Dormant Cane and Spur Pruning (PennState Extension)

VSP - Training and Pruning
Young vine to the left, older vine to the right


Grapevine pruning is an important and labor-intensive vineyard management task. Grapevine buds contain compressed shoots that will grow and produce a crop in the forthcoming season. Retaining fruitful buds is the primary method of manipulating shoot density and cluster number for the following season. When pruning, it’s important to cut away and discard one-year-old wood and to select and retain specific buds for the following season. 

The results of ineffective or incomplete dormant pruning are excessive shoot density and a congested canopy that impairs airflow and light penetration, creating a greater susceptibility to fungal disease. Failing to prune out infected tissues will increase the incidence of woodborne diseases and limit vineyard productivity over time. In the short term, ineffective dormant pruning will compromise crop quantity and quality. In the long term, it will compromise vineyard health and sustainability. This publication contains a basic discussion of commercially important pruning strategies and considerations for bunch grapes in the eastern United States.

When to Prune

It is necessary to prune every year. Pruning should occur later in the dormant season and before budbreak (Figure 1). The dormant season typically spans from November through April in the eastern United States. Deciding when to start pruning often depends on vineyard acreage and available labor. Vineyards with low labor-to-acreage ratios (few hands, many acres) may start pruning in December, while vineyards with high labor-to-acreage ratios (many hands, few acres) may wait until March. However, pruning in the fall is less desirable than in the late winter or early spring due to the increased chance of cold injury (Reynolds and Wolf 2008). 

If labor is limited and pruning must begin earlier, cultivars that have greater cold hardiness or more fruitful secondary buds (e.g., several hybrids) should be pruned before those that are less cold hardy and have less fruitful secondary buds (e.g., several Vitis vinifera cultivars). See Dami (2007) for a table of relative cold hardiness across grape genotypes. Postpone pruning until colder temperatures are less of a threat to allow for cold injury assessment and to adjust for bud number retention. Regardless of when pruning starts, the goal should be to finish before budbreak.

What to Prune

The goal of pruning in the first two years after planting is to establish the permanent vine structures (e.g., trunks, cordons) and shape the vine to accommodate the intended training system. In young vineyards, the woody canes to be retained as trunks and other permanent portions of the grapevine should be roughly 3/8 inch in diameter. New grape growers commonly fail to prune off enough wood in the first two years after vine establishment. When wood is less than 3/8 inch in diameter, growers should prune vines aggressively so that retained buds will produce larger shoots to develop as trunks and cordons the following year. After permanent vine structures have been established, pruning is implemented on one-year-old (if spur pruning) and two-year-old (if cane pruning) tissues to maintain crop yield and canopy architecture.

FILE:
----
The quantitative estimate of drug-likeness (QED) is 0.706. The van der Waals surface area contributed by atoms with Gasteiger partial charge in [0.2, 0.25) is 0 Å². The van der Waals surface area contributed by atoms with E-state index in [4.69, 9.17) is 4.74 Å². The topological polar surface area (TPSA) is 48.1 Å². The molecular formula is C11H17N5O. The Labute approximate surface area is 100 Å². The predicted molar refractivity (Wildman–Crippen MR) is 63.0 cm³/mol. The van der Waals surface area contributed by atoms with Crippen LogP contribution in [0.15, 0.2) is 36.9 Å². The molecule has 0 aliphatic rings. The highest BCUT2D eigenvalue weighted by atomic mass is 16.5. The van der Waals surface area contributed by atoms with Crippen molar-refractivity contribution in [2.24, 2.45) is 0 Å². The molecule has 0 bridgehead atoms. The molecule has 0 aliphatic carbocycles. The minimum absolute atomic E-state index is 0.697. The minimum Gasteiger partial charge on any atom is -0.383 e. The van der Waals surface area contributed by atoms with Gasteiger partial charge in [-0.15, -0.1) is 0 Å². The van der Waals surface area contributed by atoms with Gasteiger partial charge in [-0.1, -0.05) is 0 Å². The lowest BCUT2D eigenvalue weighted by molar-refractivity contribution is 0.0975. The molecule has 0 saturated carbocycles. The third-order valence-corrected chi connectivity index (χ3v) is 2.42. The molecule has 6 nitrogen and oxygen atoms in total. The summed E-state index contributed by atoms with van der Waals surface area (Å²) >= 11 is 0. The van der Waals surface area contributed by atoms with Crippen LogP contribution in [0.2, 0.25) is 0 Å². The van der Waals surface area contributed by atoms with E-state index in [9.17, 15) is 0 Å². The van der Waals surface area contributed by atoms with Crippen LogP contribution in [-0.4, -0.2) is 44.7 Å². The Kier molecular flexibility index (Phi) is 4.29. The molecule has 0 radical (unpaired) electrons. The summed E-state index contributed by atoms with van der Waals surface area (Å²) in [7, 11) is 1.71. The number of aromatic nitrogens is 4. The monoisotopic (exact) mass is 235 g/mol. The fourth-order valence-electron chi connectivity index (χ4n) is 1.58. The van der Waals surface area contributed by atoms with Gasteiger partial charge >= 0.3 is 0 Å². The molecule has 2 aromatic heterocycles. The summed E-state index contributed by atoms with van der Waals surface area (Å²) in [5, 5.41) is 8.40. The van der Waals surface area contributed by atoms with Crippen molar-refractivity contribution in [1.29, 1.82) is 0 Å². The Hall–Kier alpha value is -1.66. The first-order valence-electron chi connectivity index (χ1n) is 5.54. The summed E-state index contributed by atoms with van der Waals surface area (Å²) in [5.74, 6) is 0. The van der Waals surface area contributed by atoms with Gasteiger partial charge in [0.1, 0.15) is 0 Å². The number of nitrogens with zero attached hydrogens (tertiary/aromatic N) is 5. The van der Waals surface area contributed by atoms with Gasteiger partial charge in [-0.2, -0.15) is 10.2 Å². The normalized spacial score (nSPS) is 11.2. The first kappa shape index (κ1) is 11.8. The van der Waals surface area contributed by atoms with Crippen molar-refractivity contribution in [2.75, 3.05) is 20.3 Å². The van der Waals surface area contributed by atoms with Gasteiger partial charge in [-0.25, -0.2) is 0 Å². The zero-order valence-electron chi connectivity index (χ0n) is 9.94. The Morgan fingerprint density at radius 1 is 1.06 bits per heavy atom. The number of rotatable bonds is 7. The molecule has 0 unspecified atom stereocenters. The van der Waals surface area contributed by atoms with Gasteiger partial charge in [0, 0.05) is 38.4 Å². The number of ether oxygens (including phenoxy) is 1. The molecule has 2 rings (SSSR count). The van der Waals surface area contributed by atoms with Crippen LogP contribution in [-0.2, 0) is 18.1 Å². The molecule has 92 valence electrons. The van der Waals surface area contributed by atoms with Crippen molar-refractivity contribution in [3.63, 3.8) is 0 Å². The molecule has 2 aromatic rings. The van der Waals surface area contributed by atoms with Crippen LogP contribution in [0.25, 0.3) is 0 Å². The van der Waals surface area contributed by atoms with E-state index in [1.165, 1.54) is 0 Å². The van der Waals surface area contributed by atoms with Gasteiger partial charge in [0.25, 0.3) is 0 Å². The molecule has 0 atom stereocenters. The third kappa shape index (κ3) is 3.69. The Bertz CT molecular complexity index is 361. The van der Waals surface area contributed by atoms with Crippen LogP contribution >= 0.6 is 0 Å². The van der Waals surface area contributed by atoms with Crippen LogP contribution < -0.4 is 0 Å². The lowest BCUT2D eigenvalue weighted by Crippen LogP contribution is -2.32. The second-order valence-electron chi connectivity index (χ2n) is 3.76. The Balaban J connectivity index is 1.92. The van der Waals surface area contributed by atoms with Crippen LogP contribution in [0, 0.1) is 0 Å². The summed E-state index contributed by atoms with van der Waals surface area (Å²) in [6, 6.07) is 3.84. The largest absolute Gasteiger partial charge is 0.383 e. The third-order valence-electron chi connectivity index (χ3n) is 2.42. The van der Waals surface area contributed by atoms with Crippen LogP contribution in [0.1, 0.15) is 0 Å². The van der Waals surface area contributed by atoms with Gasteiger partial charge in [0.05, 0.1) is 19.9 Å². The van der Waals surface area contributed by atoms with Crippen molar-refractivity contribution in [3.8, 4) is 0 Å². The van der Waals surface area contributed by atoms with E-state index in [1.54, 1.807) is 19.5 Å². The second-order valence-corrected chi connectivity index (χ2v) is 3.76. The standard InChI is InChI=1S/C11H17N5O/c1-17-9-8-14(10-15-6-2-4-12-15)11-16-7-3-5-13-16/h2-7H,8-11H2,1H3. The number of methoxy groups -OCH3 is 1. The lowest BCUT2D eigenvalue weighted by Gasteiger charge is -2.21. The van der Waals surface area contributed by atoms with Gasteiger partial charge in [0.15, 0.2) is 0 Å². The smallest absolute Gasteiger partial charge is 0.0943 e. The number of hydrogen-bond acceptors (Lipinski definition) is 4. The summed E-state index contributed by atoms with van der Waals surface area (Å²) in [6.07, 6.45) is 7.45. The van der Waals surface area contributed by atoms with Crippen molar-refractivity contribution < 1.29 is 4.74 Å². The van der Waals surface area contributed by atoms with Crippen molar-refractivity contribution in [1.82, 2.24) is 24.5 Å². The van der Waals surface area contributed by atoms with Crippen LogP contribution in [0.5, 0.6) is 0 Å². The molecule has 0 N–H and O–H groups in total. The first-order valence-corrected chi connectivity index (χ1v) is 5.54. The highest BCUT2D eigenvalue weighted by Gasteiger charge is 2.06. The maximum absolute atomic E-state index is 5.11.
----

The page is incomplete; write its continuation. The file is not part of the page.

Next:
Shoots are the vegetative green tissues produced from a grapevine bud. Grapevine shoots grow and mature into canes (woody tissues) over the course of a growing season. When dormant pruning, the pruner should retain the desired grapevine buds from canes. Desirable canes are from 3 to 5 feet in length, 1/3 to 3/8 inch in diameter (slightly larger than the diameter of a pencil), and have had ample sunlight exposure in previous seasons (resulting in a brown/cinnamon color). Canes larger or smaller than this size range are less desirable for retention at dormant pruning. Thin, dried, dead, and hollowed-out “straw canes” should not be retained. Larger canes (commonly called “bull canes”) may contain buds that produce shoots with lower cluster numbers and/or reduced cold tolerance. Canes that were vigorous growers in the previous season often have longer internodes (space between buds; see below) and fewer buds per cane length; thus, vigorous vines may result in difficulty retaining the desired bud number within a confined fruit zone.

Nodes are the swollen, thick sections of shoots and canes. The internode is the slimmer section between nodes. Buds are located at the nodes and contain the compressed shoots that have not yet emerged (see Figure 1). It is important to distinguish “count” versus “noncount” buds when selecting buds to retain and forecasting crop potential. Count and noncount buds can be distinguished by evaluating their position on the spur, which is the retained portion of a cane typically containing one to three buds (Figure 2). Buds are numbered in ascending order starting at the base of the cane/spur (e.g., noncount bud, count bud 1, count bud 2). Bud fruitfulness differs among cultivars. Noncount basal buds are not often fruitful on Vitis vinifera cultivars (e.g., ‘Cabernet Sauvignon’), which means the shoot that develops from a noncount bud is unlikely to bear clusters. Many hybrid cultivars (e.g., ‘Seyval blanc’ and ‘Vidal blanc’) contain fruitful noncount buds, meaning the shoot developing from the noncount bud will often produce clusters.

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